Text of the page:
Daniel Anguilu drives a Houston METRO train.
He’s also an artist, whose specialty is murals. And chances are good that you’ve seen some of his work, especially if you’re a regular METRO passenger.
Formerly empty walls throughout the city are painted by the Mexico City native – four of them along METRO rail tracks. They can be recognized by their geometrical shapes and thick black lines that sometimes form creatures or structures.
One of the murals is on the corner of Main and Drew Street in Midtown, on a vacant building.
“The building came up for sale and a friend of mine owns the building, so he just lets me paint on there ... And actually that building is one of the first ones that I painted — where I had complete freedom to just do whatever I wanted to do.”
When he first started painting on walls, Anguilu would ask business owners on the eastside of Houston and most of them let him paint on their buildings, he says. More recently, people have approached him about turning their blank building walls into art. For example, the War’hous Visual Studios on Main Street just south of Interstate-59.
“She had this white wall. She knew that I painted walls and she’s like, if you ever want to paint something there, you’re welcome to do so.”
Anguilu started his outdoor artwork when he was about 15 years old and sprayed graffiti on freight train cars. That’s also what eventually brought him to work as a train operator.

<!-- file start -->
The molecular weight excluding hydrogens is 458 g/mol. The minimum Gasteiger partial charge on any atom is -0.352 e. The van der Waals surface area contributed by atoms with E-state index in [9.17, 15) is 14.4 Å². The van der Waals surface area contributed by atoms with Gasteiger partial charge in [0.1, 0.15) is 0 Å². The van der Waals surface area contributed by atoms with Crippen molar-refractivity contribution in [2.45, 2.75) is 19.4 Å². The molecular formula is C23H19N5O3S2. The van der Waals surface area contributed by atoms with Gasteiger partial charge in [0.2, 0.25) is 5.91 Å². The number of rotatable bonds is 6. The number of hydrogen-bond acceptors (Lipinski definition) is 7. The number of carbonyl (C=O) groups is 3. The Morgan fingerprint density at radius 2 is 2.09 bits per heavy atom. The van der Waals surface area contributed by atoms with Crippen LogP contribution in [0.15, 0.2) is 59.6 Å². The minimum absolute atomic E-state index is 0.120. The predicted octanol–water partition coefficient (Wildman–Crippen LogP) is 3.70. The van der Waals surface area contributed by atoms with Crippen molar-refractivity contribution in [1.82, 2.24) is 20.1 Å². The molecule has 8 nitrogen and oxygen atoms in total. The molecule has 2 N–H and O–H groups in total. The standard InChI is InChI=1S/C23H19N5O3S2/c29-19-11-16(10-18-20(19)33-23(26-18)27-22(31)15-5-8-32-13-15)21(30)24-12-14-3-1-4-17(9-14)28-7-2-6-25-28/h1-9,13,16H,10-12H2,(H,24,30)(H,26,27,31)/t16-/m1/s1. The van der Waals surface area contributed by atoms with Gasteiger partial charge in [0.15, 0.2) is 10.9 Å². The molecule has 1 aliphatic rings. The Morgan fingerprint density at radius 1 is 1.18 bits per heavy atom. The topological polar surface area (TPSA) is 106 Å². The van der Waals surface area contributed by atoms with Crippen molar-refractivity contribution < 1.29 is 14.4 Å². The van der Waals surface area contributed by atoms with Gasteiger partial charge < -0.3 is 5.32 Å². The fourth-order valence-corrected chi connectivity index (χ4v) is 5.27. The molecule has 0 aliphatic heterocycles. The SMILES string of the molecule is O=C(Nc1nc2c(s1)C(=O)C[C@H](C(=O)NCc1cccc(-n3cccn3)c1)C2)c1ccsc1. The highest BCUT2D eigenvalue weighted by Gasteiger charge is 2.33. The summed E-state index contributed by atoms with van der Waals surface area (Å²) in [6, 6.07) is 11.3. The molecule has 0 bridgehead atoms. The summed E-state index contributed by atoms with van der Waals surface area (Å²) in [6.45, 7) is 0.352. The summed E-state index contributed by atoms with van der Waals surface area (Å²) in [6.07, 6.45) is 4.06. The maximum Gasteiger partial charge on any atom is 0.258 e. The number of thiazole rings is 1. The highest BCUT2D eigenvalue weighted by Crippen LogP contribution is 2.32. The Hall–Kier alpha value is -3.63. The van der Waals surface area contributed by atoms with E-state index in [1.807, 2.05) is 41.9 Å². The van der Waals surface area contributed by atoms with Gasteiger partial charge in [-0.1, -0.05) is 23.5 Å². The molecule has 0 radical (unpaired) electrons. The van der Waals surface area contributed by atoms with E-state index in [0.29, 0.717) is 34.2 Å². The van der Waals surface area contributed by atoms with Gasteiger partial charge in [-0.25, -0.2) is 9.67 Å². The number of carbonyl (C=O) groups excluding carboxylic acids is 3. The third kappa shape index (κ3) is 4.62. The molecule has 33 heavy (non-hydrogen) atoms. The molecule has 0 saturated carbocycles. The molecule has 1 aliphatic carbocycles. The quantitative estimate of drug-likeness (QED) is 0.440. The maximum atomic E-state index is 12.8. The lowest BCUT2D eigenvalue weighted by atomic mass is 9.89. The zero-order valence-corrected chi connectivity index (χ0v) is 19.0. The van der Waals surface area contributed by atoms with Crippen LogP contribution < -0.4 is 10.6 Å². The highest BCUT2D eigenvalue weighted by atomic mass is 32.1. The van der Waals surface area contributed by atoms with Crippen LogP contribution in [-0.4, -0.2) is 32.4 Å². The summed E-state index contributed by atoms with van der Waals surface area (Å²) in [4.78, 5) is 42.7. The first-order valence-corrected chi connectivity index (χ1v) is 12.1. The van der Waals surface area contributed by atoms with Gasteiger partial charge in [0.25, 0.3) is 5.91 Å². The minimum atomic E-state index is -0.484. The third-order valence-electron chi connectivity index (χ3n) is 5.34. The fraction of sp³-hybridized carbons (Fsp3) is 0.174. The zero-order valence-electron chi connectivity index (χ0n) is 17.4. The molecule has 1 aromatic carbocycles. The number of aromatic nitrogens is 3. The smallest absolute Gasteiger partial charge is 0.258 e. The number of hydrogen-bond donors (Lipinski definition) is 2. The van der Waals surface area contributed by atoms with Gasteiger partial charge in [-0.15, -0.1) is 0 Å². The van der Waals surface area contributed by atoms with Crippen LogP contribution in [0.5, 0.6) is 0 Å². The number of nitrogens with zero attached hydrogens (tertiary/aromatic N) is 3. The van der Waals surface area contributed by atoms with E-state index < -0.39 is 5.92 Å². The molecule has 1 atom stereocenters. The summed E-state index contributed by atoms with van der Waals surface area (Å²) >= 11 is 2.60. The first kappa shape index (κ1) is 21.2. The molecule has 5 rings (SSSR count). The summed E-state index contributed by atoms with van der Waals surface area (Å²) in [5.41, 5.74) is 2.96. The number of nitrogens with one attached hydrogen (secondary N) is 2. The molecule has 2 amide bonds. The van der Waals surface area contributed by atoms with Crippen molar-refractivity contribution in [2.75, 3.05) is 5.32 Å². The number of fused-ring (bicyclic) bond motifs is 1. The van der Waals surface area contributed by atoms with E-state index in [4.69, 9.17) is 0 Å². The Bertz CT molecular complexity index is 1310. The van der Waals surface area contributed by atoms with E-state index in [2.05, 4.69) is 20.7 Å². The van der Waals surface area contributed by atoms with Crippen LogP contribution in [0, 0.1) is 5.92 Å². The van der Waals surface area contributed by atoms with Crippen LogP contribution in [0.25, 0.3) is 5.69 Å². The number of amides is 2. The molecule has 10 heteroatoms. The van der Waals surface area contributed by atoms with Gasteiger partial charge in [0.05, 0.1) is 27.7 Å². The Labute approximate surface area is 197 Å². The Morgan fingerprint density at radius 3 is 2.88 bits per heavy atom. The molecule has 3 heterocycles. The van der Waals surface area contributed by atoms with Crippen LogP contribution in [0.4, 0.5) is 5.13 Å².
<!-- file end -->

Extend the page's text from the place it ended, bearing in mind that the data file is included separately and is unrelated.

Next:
“I never saw anything wrong painting on freight trains, because I didn’t feel like I was really harming anyone, like, we weren’t going over the numbers because we wanted our pieces to last. But you have to know the schedules, the way the tracks are built, how do they move trains, and you started learning them because you spent so much time around them.”
He says the reason why he did graffiti was because he wanted to paint, but he has found a better calling doing murals – and legally. Working as a light rail operator provides him with the inspiration for his art.
“The way we live in Houston is really – you don’t have to have that human connection much, you know, you could actually just live from your car to your job, from your job to your car and back and you don’t ever have to have that human interaction much, and I think that the train gives me that. I’m always in the public. I’m always seeing, watching what’s happening.”
Anguilu’s work, together with that of seven other Houston artists, can also be viewed at the Station Museum of Contemporary Art until Feb. 17.